My name is Kara, and I’m a procrastinator

I really am a procrastinator and have been since the day I was born, I think.  Funny story that my mother told over and over and over again:  When I was in third grade, she told me straight out “You’re a procrastinator.”  I asked her “What’s that?” and she told me to go look it up.  I said “Eh, I’ll do it later.”  Honest to Pete.  She laughed for about 15 minutes and used that story for chuckles for decades afterward.

THAT story is funny and kind of makes light of the fact that I have delayed, deferred and postponed decisions on everything throughout my life, from weighty issues such as what job I should pursue, to inconsequential decisions like when I should go to bed at night.

I have procrastinated on initiating important home improvement projects in my home, because I am uncertain that I’ll be able to do them perfectly and can’t stand the thought of screwing them up.  I have put off writing as a career simply because I don’t know how to market myself and also because I have trouble finishing a story or novel (although I have to wonder if I have trouble finishing a piece because I dread having to take the next steps of showing others my work and trying to sell it and I can’t handle the inevitable rejection).  I have delayed sending birthday cards and paying bills, so it doesn’t seem to matter if the task is something enjoyable or drudgery.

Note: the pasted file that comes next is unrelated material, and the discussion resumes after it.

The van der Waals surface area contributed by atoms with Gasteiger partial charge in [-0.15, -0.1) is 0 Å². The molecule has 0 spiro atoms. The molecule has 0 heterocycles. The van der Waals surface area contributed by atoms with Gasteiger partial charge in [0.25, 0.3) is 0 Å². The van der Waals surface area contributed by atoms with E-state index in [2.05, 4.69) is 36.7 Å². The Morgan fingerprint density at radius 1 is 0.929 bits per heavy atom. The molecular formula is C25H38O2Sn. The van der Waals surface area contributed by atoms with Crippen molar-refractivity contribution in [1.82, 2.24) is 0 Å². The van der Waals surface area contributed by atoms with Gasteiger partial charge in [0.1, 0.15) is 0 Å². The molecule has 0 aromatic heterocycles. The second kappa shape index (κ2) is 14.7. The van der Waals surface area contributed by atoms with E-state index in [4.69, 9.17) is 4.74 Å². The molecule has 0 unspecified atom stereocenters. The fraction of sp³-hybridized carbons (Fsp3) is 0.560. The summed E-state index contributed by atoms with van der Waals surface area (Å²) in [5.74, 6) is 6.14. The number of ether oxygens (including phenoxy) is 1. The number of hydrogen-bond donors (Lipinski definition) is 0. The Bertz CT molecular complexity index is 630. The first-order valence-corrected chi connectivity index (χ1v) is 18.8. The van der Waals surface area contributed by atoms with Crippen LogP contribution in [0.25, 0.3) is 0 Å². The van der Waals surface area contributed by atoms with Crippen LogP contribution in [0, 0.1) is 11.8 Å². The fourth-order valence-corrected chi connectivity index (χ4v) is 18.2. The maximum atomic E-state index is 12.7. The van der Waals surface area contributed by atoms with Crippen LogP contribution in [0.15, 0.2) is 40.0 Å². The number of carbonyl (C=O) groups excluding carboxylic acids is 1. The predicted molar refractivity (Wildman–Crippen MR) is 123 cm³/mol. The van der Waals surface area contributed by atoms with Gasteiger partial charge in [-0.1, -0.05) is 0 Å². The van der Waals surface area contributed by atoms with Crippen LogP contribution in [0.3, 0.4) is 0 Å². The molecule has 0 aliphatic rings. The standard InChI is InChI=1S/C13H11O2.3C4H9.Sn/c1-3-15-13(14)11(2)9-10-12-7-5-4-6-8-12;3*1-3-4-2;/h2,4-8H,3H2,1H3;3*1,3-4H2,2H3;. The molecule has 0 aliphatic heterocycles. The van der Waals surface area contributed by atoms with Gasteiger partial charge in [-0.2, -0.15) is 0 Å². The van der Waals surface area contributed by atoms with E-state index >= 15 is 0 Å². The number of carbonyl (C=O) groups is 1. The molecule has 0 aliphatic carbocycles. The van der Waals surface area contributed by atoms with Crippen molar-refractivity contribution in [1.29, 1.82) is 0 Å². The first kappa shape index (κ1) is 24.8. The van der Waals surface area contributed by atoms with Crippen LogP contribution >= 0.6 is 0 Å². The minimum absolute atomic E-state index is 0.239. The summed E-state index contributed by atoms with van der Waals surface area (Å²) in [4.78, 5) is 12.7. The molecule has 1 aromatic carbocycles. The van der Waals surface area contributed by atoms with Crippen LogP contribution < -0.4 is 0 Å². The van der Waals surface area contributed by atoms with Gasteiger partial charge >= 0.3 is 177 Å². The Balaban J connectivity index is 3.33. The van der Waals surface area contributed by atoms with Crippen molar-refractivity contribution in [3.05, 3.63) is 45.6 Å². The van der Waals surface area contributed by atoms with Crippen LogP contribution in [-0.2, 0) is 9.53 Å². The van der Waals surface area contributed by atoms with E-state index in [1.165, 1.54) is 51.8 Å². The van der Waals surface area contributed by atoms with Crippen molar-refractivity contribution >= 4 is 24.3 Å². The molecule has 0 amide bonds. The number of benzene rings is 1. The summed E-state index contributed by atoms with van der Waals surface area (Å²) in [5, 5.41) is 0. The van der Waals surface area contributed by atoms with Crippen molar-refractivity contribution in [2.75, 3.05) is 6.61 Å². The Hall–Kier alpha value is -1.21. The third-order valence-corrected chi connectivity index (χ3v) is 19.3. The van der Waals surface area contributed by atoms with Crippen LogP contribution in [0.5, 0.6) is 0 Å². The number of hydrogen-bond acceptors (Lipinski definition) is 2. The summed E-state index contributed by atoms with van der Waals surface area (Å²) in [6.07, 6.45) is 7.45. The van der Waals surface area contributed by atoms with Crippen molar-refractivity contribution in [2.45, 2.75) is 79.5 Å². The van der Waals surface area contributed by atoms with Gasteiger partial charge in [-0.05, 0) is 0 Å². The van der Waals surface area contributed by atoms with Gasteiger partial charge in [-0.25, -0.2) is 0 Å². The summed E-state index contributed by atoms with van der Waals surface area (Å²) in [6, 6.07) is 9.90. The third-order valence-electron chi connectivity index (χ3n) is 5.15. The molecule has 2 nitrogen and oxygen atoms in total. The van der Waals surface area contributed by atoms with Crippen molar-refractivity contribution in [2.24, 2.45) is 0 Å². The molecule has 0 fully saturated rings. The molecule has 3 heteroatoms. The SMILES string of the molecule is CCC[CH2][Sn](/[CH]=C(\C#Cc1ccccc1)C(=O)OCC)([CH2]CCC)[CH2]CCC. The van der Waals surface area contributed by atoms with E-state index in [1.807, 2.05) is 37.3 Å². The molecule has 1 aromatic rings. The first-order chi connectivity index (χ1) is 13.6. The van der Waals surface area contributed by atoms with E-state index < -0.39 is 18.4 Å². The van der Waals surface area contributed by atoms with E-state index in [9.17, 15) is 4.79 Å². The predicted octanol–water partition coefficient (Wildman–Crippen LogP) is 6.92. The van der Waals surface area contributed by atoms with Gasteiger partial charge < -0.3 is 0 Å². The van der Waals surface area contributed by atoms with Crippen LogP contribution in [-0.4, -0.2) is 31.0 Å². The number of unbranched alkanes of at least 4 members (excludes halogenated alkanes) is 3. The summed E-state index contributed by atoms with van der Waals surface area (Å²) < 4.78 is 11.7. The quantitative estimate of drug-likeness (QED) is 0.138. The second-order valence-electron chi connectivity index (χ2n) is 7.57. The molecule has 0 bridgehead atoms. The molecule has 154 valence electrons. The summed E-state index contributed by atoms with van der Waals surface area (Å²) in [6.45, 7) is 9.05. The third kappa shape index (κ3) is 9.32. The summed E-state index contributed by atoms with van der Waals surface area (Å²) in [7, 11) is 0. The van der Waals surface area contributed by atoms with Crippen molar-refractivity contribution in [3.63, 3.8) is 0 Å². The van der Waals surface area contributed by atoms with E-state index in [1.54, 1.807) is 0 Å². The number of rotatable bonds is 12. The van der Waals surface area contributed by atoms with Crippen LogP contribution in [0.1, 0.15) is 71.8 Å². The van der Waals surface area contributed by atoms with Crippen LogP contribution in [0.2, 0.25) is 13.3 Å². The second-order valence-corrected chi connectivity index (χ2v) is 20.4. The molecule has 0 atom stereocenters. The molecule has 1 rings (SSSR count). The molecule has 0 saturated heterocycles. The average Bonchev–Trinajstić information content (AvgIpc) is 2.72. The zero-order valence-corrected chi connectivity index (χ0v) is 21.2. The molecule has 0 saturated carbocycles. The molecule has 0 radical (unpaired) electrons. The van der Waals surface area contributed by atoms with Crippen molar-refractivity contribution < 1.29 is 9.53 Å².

I’m going to do something about this, however.  I’m planning to learn about the causes of my procrastination habit (it IS a habit, one that I learned early in life) with the help of a really good book by Dr. William J. Knaus, titled “Do It Now!  Break the Procrastination Habit.”

I had originally found this book at the Saline Public Library, and wanted to have my own copy so that I could highlight text and make notes right in the book, so I ordered it from Amazon.com.  That was a while ago–I had put off actually reading the book and doing the work related to learning about my procrastinatory ways because there was always something more pressing to deal with, like household moves and sick dogs and work.

Out of boredom I plucked this book from my bookshelf last night and thumbed through it, and decided that I should stop making a cliché of myself by working through it.  As I paged through, I found the receipt from Amazon.com tucked in the back cover:  I bought the damned thing February 28, 2005.  Honest to Pete.  Go ahead.  Laugh.  Get it out.

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